Tanvir Zehra is one of thousands of women across Pakistan entering politics for the first time. Carefully adjusting her black headscarf, she wades into the crowd at the polling station, gently cajoling the hundreds of queuing voters to elect her to the town council at Bahawalpur, deep in the province of Punjab.
The military regime has been much criticised for throwing out an elected government 17 months ago, but it has also turned out to be the administration that is giving women a rare access to power, in the country's first local elections since 1987.
"I have brought people out of the trance of false promises," said Ms Zehra, 27, a barrister. "I told them that if I get to power I will solve their problems. I think I can win." All the local councils being created under staggered elections which run until August will have six out of 21 seats reserved for women. In the second round of elections, to be held last month, a sixth of the 61,990 candidates were women.
While the army has tried to stifle national parties, local elections are being trumpeted by the military leader, General Pervez Musharraf, as the start of grassroots democracy.
"If they [the military authorities] go ahead and complete this process I think it will be the single most important contribution of this government," said Rifaat Hussain, a political scientist at Islamabad's Quaid-i-Azam university.
The regime is coming under pressure to announce national parliamentary elections. Under a supreme court ruling Gen Musharraf must restore democracy by October next year, an order he has promised to follow.
Lying in the lower end of the Punjab, Bahawalpur is in one of the most feudal areas of Pakistan, where landlords are accustomed to holding the power and women rarely have a role outside the home.
"This is the first time women have been given guaranteed seats. The landlords have come to know that their grip will be slowly finished and soon you will see the results," said Tariq Qadri, who has worked on UN-run elections in Kosovo and East Timor and is now Bahawalpur's deputy election commissioner.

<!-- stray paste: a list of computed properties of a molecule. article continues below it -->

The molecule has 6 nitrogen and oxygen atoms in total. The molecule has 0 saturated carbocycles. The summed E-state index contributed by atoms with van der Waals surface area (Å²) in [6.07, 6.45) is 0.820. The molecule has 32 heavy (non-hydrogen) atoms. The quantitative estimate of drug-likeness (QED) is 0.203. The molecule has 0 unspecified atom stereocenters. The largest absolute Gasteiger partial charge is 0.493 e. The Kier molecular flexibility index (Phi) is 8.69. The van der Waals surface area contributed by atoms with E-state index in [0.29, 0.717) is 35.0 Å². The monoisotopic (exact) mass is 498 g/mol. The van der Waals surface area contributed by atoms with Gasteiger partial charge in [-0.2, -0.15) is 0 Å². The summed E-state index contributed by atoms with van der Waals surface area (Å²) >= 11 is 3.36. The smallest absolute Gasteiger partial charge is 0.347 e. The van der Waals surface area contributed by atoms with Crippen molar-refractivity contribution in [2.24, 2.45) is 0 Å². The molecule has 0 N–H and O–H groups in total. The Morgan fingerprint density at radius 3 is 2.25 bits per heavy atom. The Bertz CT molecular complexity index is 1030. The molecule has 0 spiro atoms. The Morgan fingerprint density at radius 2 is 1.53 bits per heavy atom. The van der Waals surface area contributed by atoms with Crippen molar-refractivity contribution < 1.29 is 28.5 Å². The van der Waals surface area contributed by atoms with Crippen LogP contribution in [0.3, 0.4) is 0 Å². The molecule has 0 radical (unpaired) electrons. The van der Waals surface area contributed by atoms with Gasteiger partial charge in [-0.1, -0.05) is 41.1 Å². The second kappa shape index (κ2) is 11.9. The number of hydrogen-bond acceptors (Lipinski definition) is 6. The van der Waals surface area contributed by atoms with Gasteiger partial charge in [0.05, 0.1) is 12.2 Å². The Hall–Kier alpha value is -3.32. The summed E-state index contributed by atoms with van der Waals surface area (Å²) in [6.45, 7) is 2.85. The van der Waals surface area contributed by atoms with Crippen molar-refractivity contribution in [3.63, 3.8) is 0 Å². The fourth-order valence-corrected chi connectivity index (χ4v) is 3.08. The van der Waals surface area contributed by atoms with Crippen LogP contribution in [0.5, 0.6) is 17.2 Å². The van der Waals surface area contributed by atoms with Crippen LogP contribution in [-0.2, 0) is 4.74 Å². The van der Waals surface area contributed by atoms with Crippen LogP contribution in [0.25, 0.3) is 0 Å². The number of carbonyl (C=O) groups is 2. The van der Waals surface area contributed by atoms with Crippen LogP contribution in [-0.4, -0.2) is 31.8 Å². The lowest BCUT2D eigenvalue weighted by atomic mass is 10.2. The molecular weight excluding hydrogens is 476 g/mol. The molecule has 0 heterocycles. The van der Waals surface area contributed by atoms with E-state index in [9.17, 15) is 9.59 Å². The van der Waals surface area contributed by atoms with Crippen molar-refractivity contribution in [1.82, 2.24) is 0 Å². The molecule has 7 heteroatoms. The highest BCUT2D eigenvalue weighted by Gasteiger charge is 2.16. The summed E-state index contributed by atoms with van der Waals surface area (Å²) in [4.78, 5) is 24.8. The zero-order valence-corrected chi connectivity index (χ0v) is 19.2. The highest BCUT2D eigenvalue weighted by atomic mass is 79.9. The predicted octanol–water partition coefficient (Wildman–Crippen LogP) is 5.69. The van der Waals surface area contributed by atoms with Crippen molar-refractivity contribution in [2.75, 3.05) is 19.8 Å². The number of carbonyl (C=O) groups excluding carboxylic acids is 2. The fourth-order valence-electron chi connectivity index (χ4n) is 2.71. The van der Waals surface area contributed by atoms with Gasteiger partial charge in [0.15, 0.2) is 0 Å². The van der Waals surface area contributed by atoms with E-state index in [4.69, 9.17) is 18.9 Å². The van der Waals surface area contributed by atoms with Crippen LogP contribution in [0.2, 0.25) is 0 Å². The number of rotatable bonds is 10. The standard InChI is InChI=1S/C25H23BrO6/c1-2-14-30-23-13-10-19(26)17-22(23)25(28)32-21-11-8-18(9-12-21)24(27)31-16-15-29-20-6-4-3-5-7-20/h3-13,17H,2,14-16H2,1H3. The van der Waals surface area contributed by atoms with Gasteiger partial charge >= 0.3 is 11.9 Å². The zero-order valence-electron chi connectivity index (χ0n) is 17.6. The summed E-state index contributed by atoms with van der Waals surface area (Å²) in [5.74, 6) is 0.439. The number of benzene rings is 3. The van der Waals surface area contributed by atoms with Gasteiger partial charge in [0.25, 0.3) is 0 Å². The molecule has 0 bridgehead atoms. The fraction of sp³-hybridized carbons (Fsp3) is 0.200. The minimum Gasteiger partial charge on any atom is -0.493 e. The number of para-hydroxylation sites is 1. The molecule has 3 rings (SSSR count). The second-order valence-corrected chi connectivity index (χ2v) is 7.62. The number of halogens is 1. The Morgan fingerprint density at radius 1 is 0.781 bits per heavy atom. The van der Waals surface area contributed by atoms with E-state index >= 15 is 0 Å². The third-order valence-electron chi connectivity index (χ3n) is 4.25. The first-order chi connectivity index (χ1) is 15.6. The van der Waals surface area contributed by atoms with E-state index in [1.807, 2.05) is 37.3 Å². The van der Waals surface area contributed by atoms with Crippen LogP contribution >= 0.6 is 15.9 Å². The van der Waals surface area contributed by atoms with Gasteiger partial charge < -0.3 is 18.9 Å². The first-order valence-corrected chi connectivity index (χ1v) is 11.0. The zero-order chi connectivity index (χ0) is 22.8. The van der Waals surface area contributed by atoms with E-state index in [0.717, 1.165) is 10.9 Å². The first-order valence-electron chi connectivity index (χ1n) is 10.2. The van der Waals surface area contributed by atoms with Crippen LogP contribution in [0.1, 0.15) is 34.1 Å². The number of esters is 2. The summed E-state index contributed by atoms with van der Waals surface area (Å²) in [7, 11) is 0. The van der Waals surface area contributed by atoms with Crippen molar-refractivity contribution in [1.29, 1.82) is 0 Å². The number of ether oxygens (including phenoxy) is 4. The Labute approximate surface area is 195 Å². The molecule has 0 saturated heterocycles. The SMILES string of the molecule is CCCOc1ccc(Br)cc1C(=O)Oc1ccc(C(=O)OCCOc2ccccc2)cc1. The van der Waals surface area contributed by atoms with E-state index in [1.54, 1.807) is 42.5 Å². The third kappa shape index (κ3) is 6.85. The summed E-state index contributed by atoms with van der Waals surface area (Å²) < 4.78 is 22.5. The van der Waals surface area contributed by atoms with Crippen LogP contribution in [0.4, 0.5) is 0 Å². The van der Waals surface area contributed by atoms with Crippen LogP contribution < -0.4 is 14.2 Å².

Not everything, however, is changing so quickly. In another polling station in the town centre the elegantly dressed Syed Moeed Shah, an English speaking landlord with 250 acres of wheat and cotton, is sure he will be elected the council's nazim, or chief.
"I want to serve the nation and I can give my time," he said. "In Pakistan most men don't have time for politics they have so many problems." Candidates are supposed to be independent but Mr Bukhari quickly confessed his loyalty to the prime minister deposed by the army, Nawaz Sharif, and his Pakistan Muslim League. He is the party's Bahawalpur vice-president. "I am in the PML until death," he said.
In the more conservative North West Frontier Province Islamic clerics and village elders got together in many areas to stop women contesting for seats. Only one woman in the entire province stood for election as a council nazim. After a meeting in a mosque in the town of Swabi, the clerics persuaded a local judge to ban women from standing.
There are other problems. All candidates have been allotted symbols which voters recognise and stamp to cast their ballot. Influential landlords such as Mr Bukhari secured the crescent moon, a popular Islamic symbol carried on the Pakistani flag.
Others were less fortunate. "No one wants the banana or the radish," said Mr Qadri of the election commission. "They don't like the axe or the mango much either."
In Bahawalpur the deputy district commissioner, Tahir Hussain, sits in an armchair looking over his trimmed lawns and sounding anxious.
Since 1940 the deputy commissioner has been the senior figure in the area, responsible for law and order and raising land revenue, reporting directly to top government officials. From August Mr Hussain will report to the elected district nazim.
"I am not very good with politicians," he admitted. "If the nazim has his own agenda and it is negative then it will be a problem. I wonder if he will want my house too?"